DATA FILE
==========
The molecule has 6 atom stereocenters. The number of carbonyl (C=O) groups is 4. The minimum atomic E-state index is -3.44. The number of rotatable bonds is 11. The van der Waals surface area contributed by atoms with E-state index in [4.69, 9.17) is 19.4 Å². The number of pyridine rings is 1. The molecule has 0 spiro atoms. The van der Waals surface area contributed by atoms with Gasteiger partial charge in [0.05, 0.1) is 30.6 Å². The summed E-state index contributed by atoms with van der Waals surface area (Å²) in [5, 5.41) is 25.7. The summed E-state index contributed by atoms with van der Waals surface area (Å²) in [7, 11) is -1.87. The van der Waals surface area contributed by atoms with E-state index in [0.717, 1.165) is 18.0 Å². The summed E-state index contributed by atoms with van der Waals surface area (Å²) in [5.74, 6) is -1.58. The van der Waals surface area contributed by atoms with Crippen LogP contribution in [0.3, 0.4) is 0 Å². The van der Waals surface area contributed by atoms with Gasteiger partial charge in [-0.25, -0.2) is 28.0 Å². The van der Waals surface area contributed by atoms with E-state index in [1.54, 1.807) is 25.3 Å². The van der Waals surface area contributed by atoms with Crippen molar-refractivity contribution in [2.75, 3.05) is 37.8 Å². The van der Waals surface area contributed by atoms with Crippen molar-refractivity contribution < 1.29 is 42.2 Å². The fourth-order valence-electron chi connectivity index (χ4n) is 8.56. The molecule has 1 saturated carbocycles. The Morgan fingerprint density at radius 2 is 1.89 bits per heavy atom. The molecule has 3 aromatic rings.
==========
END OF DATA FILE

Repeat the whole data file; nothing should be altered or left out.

The molecule has 6 atom stereocenters. The number of carbonyl (C=O) groups is 4. The minimum atomic E-state index is -3.44. The number of rotatable bonds is 11. The van der Waals surface area contributed by atoms with E-state index in [4.69, 9.17) is 19.4 Å². The number of pyridine rings is 1. The molecule has 0 spiro atoms. The van der Waals surface area contributed by atoms with Gasteiger partial charge in [0.05, 0.1) is 30.6 Å². The summed E-state index contributed by atoms with van der Waals surface area (Å²) in [5, 5.41) is 25.7. The summed E-state index contributed by atoms with van der Waals surface area (Å²) in [7, 11) is -1.87. The van der Waals surface area contributed by atoms with E-state index in [0.717, 1.165) is 18.0 Å². The summed E-state index contributed by atoms with van der Waals surface area (Å²) in [5.74, 6) is -1.58. The van der Waals surface area contributed by atoms with Crippen LogP contribution in [0.3, 0.4) is 0 Å². The van der Waals surface area contributed by atoms with Gasteiger partial charge in [-0.25, -0.2) is 28.0 Å². The van der Waals surface area contributed by atoms with E-state index in [1.54, 1.807) is 25.3 Å². The van der Waals surface area contributed by atoms with Crippen molar-refractivity contribution in [2.75, 3.05) is 37.8 Å². The van der Waals surface area contributed by atoms with Crippen molar-refractivity contribution < 1.29 is 42.2 Å². The fourth-order valence-electron chi connectivity index (χ4n) is 8.56. The molecule has 1 saturated carbocycles. The Morgan fingerprint density at radius 2 is 1.89 bits per heavy atom. The molecule has 3 aromatic rings.